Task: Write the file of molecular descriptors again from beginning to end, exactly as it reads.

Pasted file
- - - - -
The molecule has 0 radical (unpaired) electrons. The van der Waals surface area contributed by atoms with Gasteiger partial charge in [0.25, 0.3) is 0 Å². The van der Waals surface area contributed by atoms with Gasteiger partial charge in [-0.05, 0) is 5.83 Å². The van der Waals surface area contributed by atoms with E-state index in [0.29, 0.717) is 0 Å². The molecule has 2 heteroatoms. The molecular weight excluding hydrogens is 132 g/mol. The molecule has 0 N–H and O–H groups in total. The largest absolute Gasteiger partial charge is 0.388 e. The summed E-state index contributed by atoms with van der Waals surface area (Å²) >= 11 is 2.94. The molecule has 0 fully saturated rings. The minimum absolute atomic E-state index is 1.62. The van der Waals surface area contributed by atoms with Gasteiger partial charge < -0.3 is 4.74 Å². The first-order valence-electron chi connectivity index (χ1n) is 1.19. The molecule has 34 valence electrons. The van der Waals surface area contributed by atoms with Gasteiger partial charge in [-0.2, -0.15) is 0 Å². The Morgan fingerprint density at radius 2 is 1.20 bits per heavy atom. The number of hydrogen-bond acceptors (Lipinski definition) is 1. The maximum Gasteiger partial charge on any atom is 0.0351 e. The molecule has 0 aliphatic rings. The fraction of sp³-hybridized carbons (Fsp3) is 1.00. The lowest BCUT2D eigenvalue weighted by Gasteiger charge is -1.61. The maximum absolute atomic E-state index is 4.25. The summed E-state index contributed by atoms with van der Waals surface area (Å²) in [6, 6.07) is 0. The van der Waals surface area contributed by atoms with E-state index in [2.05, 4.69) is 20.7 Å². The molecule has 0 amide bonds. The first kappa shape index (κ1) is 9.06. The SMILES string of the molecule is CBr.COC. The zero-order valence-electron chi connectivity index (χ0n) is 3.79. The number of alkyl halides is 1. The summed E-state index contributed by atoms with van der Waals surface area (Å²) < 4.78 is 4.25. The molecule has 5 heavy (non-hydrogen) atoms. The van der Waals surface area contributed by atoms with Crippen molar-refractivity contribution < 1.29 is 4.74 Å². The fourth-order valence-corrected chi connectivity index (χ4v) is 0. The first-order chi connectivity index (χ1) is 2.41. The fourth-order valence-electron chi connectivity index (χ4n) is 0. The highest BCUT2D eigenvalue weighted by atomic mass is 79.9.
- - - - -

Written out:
The molecule has 0 radical (unpaired) electrons. The van der Waals surface area contributed by atoms with Gasteiger partial charge in [0.25, 0.3) is 0 Å². The van der Waals surface area contributed by atoms with Gasteiger partial charge in [-0.05, 0) is 5.83 Å². The van der Waals surface area contributed by atoms with E-state index in [0.29, 0.717) is 0 Å². The molecule has 2 heteroatoms. The molecular weight excluding hydrogens is 132 g/mol. The molecule has 0 N–H and O–H groups in total. The largest absolute Gasteiger partial charge is 0.388 e. The summed E-state index contributed by atoms with van der Waals surface area (Å²) >= 11 is 2.94. The molecule has 0 fully saturated rings. The minimum absolute atomic E-state index is 1.62. The van der Waals surface area contributed by atoms with Gasteiger partial charge < -0.3 is 4.74 Å². The first-order valence-electron chi connectivity index (χ1n) is 1.19. The molecule has 34 valence electrons. The van der Waals surface area contributed by atoms with Gasteiger partial charge in [-0.2, -0.15) is 0 Å². The Morgan fingerprint density at radius 2 is 1.20 bits per heavy atom. The number of hydrogen-bond acceptors (Lipinski definition) is 1. The maximum Gasteiger partial charge on any atom is 0.0351 e. The molecule has 0 aliphatic rings. The fraction of sp³-hybridized carbons (Fsp3) is 1.00. The lowest BCUT2D eigenvalue weighted by Gasteiger charge is -1.61. The maximum absolute atomic E-state index is 4.25. The summed E-state index contributed by atoms with van der Waals surface area (Å²) in [6, 6.07) is 0. The van der Waals surface area contributed by atoms with E-state index in [2.05, 4.69) is 20.7 Å². The molecule has 0 amide bonds. The first kappa shape index (κ1) is 9.06. The SMILES string of the molecule is CBr.COC. The zero-order valence-electron chi connectivity index (χ0n) is 3.79. The number of alkyl halides is 1. The summed E-state index contributed by atoms with van der Waals surface area (Å²) < 4.78 is 4.25. The molecule has 5 heavy (non-hydrogen) atoms. The van der Waals surface area contributed by atoms with Crippen molar-refractivity contribution < 1.29 is 4.74 Å². The fourth-order valence-corrected chi connectivity index (χ4v) is 0. The first-order chi connectivity index (χ1) is 2.41. The fourth-order valence-electron chi connectivity index (χ4n) is 0. The highest BCUT2D eigenvalue weighted by atomic mass is 79.9.